The Federal District Courts, the Federal Courts of Appeal, and the United States Supreme Court comprise the federal court system.

The federal courts are empowered to decide the constitutionality of federal laws, to resolve other disputes that arise under those laws, and to resolve disputes between residents of different states under certain circumstances.

Federal District Courts are the general trial courts of our United States federal court system.

How many Federal District Courts are there?

There are 89 districts in the 50 states, with five more in the U. S. territories, for a total of 94 districts, each with a federal court. Each federal district is designated within one of the several federal circuits. Michigan, which is located in the Sixth Circuit, is divided into the Eastern and Western Districts. The formal name of a Federal District Court is, for example, the “United States District Court for the Eastern District of Michigan.”

The Federal District Court is the only federal court with jurisdiction or authority over civilians who commit federal crimes. Other federal courts hear specific types of disputes. For example, there is a United States Bankruptcy Court associated with each United States District Court. The United States Court of International Trade hears cases involving international trade and customs issues. The United States Court of Federal Claims has exclusion authority over most claims for money damages against the U.S., including disputes over federal contracts, unlawful takings of private property by the federal government, or suits for injury on federal property.

What type of cases does the Federal District Court have the power to hear?

While the power of the federal courts is strictly limited, the following are the types of cases that district courts can hear and decide:

  • Civil actions arising under the Constitution, laws, and treaties of the United States,
  • Certain civil actions between citizens of different states,
  • Civil actions within the admiralty or maritime jurisdiction of the United States,
  • Criminal prosecutions brought by the United States, and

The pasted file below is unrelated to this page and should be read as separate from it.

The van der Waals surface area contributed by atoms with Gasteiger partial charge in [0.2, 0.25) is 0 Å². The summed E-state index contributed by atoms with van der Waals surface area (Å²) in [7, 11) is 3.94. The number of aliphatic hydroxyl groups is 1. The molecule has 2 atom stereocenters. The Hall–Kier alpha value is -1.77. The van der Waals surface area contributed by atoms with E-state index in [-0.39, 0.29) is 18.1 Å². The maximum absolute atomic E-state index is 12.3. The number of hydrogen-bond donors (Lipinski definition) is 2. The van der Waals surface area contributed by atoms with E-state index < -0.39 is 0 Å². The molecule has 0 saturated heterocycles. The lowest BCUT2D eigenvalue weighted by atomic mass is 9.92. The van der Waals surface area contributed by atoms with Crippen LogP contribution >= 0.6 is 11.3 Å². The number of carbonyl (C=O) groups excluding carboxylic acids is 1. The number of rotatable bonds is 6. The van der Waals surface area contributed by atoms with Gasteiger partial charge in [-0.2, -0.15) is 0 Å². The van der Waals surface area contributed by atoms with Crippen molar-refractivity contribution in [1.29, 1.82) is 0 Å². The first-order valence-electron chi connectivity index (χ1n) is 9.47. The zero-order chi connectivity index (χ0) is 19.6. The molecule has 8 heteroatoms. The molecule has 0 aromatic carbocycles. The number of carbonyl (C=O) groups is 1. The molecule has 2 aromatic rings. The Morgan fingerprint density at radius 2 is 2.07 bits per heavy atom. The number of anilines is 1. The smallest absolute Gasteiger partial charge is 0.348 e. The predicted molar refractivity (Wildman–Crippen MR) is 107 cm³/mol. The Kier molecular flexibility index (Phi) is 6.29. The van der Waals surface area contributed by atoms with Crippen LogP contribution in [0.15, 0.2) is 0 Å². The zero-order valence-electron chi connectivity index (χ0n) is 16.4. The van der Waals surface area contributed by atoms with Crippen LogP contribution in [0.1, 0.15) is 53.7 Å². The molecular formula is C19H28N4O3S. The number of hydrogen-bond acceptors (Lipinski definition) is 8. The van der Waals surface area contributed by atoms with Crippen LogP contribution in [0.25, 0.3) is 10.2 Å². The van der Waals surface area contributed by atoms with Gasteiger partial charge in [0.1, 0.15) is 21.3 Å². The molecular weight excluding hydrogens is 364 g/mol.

• Civil actions in which the United States is a party.

For most of these cases, a plaintiff can choose to bring these cases in either a Federal District Court or a state court. Congress has established a procedure whereby a party, usually the defendant, can “remove” a case from state to federal court provided that the case could have been originally filed in federal court. If the party that initially filed the case in state court believes that removal was improper, that party can ask the district court to “remand” the case back to the state court system. Only federal courts can conduct trials of patent and copyright infringement disputes and prosecutions for federal crimes.

Federal District Court Judges

As of 2010, there were 678 federal district court judges. The number of judges and the structure of the judicial system generally is set by Congress. The President appoints the federal judges subject to the advice and consent of the Senate. The Federal District Judges are appointed for life and can be removed involuntarily only when they violate the standard of “good behavior”. The sole method of involuntary removal of a judge is through impeachment by the United States House of Representatives followed by a trial in the United States Senate and a conviction by a two-thirds vote.

A judge who has reached the age of 65 (or has become disabled) may retire or elect to go on senior status and keep working. Such senior judges are not counted in the quota of active judges and do only whatever work they are assigned by the Chief Judge. They keep their offices (called “chambers”) and staff, and many continue to work full-time. A federal judge is addressed in writing as “The Honorable John/Jane Doe” or “Hon. John/Jane Doe” and in speech as “Judge” or “Judge Doe” or, when presiding in court, “Your Honor”.

Federal Magistrate Judges are appointed for eight-year terms by each Federal District Court. Magistrate judges prepare reports and recommendations on contested matters for the district judge’s consideration or, with the consent of all parties, assume complete jurisdiction over a case including conducting the trial. A magistrate judgeship may be a stepping stone to a district judgeship nomination.


Generally, a final ruling by a Federal District Court in either a civil or a criminal case can be appealed to the United States Court of Appeals in the federal judicial circuit in which the district court is located, except that some district court rulings involving patents and certain other specialized matters must be appealed instead to the United States Court of Appeals for the Federal Circuit, and in a very few cases the appeal may be taken directly to the United States Supreme Court.

Knowing which court to use to settle your legal problems is complicated. For answers to your questions, please call Miller Law partner Kevin F. O’Shea.